What good is going through the motions of official condemnation of criminal insanity? Anyone and everyone can condemn the twin women suicide bombers for taking so many lives, along with their own. But they are dead, and those that sent them are probably also willing to die, rather than desist.
After ad infinitum similar responses to suicide bombing in Sri Lanka, Israel, the United States (9/11 and sundry subsequent attempts), Iraq, Afghanistan, Pakistan and elsewhere, it's time for the public to question the absence of addressing the causes that make a person willing to end his or her life in order to call attention to the injustice of the human slaughter of equally innocent people.
In this case, the obvious is compounded by the fact that with the dissolution of the Soviet Union, so many ethnic nations gained independent status - even the Russian minorities of the toponym Rus or Ruthenia (Belarus) and the Kievan Rus (Ukraine) gained independence. Yet the new Russia could not, or would not, arrange to deal with a similar Chechnyan ethnic drive for independence except by the most clumsy and indiscriminate use of military firepower within a civilian population. And the so-called community of nations have largely looked away, thus giving tacit support.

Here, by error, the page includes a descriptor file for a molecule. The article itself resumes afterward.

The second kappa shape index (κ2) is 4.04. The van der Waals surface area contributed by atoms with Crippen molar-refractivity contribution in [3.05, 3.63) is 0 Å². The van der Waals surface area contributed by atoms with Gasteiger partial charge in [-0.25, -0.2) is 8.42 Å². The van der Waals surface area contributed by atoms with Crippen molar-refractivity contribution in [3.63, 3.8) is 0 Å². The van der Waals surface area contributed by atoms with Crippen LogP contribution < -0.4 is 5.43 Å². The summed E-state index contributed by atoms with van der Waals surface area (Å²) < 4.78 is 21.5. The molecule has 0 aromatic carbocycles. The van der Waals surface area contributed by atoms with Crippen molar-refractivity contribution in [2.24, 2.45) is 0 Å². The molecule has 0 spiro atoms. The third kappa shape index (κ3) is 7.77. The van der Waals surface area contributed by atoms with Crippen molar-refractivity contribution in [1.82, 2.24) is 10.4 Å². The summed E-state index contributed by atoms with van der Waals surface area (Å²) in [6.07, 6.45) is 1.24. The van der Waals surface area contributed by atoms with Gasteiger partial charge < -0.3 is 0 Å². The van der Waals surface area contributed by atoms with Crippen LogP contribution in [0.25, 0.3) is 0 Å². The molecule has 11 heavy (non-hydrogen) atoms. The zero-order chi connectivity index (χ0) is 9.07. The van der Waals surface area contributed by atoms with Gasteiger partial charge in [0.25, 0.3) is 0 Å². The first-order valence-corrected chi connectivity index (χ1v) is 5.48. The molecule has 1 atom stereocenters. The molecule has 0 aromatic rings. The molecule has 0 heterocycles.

Amazingly, there has been little public outcry that governments, whose citizens have been murdered, simply announce determination to continue to meet illegal terrorism with the same military solution that has brought about this self-repeating and unceasing calamity in the first place.
Those more than forty unfortunate Moscow subway riders and their grieving families deserve more than official condolences and promises to bring to justice those who were behind this particularly horrendous example of urban warfare. The two equally unfortunate women who turned themselves into walking bombs are free and beyond the fine words of righteous, but meaninglessly posturing, elected officials. Words and phrases are ultimately a silent defense of the homicidal activities of the armed forces of militarily strong, but morally weak, nations in a capitalist-governed world.